The lack of a political agreement so far and of a fully functioning government is also impacting on the security situation. Recent events in Darfur, including the destruction and displacement in Kerenik locality and ongoing violence in Geneina between 22 and 26 April have once again exposed the deficits in the state’s ability to provide security and protection for civilians. I briefed this Council on these events on 27 April. Since that briefing, a relative calm has been restored to the area. Government forces and several high-level delegations were deployed to address the violence, and a cessation of hostilities agreement was signed between the conflicting communities on 29 April between Arabs and Massalit in Geneina. The Permanent Ceasefire Committee, chaired by UNITAMS, has engaged to de-escalate tensions and has launched an investigation into possible ceasefire violations in the context of these events following the submission of formal complaints from the parties. The risk of a new outbreak of violence remains high nonetheless. Despite the tragedy of these events, and the heinous crimes committed against civilians, it was encouraging to see that armed groups and the regular forces have accepted to use the Permanent Ceasefire Committee as a joint institution to resolve the conflict.
Ultimately, protection of civilians requires that root causes of conflict are addressed, including issues of decades long marginalization, land issues, the return of IDPs and refugees. In the meantime, however, physical protection must be provided, and must be a priority for the Sudanese government and for the regional and state governments in Darfur. UNITAMS continues to regularly advise and train members of the Sudanese Police Forces in community policing, sexual and gender-based violence protection and more generally the protection of civilians. Moreover, the Sudanese authorities made some significant progress in standing up the Joint Security Keeping Force in Darfur as provided for in the Juba Peace Agreement. A first batch of 2,000 signatory armed movements personnel will complete their 90-days training at the end of this month and be deployed to North, West and South Darfur. The government has agreed to give them a regular salary at par with Sudanese Armed Forces soldiers once they graduate. Also, a batch of 80 officers have been selected from this batch to receive further training and then be integrated into the regular forces. The UN, my Mission, is currently providing training to non-commissioned officers from this group on human rights, international humanitarian law and protection of civilians. Going forward, adequate logistical support is required to operationalize the Assembly Areas for armed groups and make further progress on the deployment of the Joint Security Keeping Forces.
Also, once a political agreement is reached, additional material support will be required from the international community to implement other aspects of the Juba Peace Agreement, including key protocols that address the root causes of conflict.
The political stalemate continues to exact a heavy socio-economic toll. Humanitarian needs are growing with a significant impact on the most vulnerable. This, coupled with global geopolitical factors, continues to drive up prices for basic goods in Sudan. In April, staple food prices increased on average 15 percent compared to March and remained 250 percent higher than last year. The combined effects of political instability, economic crisis, poor harvests and global supply shocks are having a disastrous impact on inflation and on the affordability of food. The number of Sudanese facing acute hunger is projected to double to about 18 million by September this year. OCHA has allocated 20 million dollars in response from its Central Emergency Response Fund and donors continue to provide humanitarian assistance. However, the Humanitarian Response Plan for 2022 has only been funded at an abysmal 13 percent. In the absence of a political agreement to restore constitutional legitimacy, much international development assistance and engagements by international financial institutions has remained paused. Some donors have also placed restrictions on assistance that goes through state systems, to reach public sector workers like teachers and health care providers. While the primary responsibility for changing these dynamics lies with the Sudanese stakeholders themselves, I am concerned about the long-term consequences, as we watch the further erosion of Sudan’s already fragile state capacity and human capital.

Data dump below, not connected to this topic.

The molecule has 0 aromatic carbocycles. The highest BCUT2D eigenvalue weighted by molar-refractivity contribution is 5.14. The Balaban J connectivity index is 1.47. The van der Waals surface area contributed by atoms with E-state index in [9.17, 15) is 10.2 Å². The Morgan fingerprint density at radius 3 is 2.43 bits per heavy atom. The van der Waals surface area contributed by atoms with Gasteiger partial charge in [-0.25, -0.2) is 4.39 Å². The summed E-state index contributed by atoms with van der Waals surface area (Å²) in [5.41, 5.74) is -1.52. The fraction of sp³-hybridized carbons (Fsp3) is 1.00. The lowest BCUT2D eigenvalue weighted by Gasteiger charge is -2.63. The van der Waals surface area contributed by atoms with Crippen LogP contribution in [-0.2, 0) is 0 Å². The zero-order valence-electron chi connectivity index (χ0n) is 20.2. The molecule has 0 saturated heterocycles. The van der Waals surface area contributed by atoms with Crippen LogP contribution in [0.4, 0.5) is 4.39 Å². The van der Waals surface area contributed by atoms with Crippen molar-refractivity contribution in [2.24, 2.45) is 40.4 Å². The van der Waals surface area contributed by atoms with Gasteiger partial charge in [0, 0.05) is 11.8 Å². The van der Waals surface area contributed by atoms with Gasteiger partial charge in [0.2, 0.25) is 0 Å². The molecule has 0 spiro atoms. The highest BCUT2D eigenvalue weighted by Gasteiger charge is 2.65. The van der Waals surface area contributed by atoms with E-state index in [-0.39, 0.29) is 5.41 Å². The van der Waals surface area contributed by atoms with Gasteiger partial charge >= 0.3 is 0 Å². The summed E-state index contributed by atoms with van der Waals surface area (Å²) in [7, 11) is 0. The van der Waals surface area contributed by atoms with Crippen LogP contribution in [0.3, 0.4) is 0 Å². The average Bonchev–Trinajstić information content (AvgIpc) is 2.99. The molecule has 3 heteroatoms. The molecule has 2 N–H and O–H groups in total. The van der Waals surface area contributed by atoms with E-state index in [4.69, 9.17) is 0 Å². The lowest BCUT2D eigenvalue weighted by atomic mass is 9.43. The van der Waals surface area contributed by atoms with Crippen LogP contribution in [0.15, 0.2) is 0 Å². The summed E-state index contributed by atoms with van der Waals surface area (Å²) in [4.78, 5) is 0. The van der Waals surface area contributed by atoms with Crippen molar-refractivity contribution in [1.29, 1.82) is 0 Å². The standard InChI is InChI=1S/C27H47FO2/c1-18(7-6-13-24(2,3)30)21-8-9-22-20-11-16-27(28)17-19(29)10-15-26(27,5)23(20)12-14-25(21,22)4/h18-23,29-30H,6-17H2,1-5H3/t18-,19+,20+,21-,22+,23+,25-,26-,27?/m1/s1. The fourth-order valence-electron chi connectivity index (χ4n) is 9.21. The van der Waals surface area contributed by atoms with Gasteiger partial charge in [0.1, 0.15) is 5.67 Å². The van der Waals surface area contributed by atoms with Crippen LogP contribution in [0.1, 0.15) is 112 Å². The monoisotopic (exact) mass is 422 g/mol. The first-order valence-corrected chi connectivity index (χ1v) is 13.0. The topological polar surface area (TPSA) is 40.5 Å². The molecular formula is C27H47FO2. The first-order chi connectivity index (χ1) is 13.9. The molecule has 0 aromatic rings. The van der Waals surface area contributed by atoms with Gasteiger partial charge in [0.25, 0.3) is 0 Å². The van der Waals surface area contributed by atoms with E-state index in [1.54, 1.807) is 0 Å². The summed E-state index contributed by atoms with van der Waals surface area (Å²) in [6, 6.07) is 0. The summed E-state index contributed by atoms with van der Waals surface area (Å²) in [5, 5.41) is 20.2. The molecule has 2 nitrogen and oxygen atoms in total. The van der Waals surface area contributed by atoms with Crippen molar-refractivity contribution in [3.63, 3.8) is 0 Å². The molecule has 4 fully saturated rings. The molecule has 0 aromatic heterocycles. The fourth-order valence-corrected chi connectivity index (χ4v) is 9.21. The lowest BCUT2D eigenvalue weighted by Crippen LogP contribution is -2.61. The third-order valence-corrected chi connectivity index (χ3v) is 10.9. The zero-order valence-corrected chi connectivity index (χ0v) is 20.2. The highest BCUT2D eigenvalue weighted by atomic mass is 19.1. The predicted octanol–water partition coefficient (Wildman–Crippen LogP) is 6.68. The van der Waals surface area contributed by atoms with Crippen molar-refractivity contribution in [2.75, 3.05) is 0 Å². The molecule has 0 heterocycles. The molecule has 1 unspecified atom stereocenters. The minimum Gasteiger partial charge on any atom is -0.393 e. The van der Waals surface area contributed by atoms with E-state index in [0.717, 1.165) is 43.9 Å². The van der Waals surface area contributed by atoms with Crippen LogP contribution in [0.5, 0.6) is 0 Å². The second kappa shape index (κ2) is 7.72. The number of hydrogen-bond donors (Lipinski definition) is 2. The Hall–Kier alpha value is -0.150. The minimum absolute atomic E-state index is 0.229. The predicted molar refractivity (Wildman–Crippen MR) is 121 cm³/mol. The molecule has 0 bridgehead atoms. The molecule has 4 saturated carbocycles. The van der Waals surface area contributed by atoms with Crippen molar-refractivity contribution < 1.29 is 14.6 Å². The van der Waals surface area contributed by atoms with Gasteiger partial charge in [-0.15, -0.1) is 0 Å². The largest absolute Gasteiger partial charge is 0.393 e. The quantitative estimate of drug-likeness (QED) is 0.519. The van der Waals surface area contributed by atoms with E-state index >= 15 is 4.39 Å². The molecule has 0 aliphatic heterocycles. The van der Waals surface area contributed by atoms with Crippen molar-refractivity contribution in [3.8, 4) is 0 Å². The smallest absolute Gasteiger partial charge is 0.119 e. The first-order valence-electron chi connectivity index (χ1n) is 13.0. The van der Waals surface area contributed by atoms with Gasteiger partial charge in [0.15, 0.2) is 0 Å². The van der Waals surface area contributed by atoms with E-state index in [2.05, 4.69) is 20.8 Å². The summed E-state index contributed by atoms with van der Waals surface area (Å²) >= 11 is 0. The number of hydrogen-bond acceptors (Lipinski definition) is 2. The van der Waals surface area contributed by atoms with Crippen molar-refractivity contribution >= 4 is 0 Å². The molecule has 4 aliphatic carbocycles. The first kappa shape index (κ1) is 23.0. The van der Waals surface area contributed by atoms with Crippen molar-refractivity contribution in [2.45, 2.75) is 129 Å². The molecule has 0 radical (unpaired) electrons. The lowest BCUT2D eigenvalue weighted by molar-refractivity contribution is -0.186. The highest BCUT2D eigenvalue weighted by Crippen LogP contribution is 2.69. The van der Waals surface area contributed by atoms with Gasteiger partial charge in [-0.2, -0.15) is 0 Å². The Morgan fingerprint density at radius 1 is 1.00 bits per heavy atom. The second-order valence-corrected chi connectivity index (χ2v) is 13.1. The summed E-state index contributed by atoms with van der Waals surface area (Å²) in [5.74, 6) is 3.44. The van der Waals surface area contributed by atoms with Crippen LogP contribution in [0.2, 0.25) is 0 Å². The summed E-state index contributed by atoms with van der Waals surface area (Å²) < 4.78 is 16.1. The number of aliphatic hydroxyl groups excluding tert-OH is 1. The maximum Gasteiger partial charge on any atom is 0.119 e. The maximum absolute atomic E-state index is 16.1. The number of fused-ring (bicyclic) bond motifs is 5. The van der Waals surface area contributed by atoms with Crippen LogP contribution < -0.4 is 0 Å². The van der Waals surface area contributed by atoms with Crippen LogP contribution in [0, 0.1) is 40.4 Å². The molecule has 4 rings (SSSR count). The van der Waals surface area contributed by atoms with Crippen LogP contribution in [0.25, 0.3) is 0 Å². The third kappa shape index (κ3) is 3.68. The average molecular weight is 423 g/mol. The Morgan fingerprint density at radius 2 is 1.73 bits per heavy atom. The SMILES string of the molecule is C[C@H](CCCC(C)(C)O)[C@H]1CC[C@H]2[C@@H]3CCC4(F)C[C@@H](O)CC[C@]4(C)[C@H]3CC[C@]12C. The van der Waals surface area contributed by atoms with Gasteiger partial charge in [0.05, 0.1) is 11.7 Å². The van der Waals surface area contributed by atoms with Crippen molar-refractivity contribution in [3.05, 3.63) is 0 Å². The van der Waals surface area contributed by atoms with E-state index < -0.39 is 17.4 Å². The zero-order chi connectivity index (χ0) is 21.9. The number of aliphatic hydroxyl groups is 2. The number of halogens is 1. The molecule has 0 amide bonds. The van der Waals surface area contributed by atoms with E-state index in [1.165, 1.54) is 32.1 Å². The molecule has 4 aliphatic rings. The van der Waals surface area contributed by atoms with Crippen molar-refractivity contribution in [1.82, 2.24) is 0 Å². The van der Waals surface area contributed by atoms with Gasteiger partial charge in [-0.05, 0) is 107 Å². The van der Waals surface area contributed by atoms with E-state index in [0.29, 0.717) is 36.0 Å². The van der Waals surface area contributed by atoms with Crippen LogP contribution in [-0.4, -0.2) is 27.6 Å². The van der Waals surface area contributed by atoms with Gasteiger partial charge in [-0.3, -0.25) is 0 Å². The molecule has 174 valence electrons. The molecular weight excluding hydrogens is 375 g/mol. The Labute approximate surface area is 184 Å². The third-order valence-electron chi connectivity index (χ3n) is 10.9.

Sudan also runs the risk that critical assistance from the International Development Association’s 19 programme (IDA-19) which had been allocated to Sudan as part of the HIPC process will be reallocated to other countries by the end of June if a political solution to the crisis is not reached. Additionally, some donor states have warned that international financial support to the Sudanese government, including debt relief, would not resume without a credible civilian government.
So if a solution to the current impasse is not found, the consequences will be felt beyond Sudan’s borders and for a generation. This is a message that I and the two Envoys continue to convey to Sudanese interlocutors. Ultimately, it is up to the Sudanese to agree on a way out of this crisis.
The crisis facing Sudan is homegrown and can only be resolved by the Sudanese. A solution is needed. Most Sudanese stakeholders realise that the geopolitical environment is becoming more challenging, and that the gaze of the international community is deflected from Sudan. They therefore expect the trilateral mechanism to facilitate the difficult process of finding a consensual path out of the crisis. Too much is at stake, too many hopes and aspirations impacted. I urge the Sudanese to seize this opportunity. I remain grateful for the support of the international community, and particularly the members of this Council for our efforts.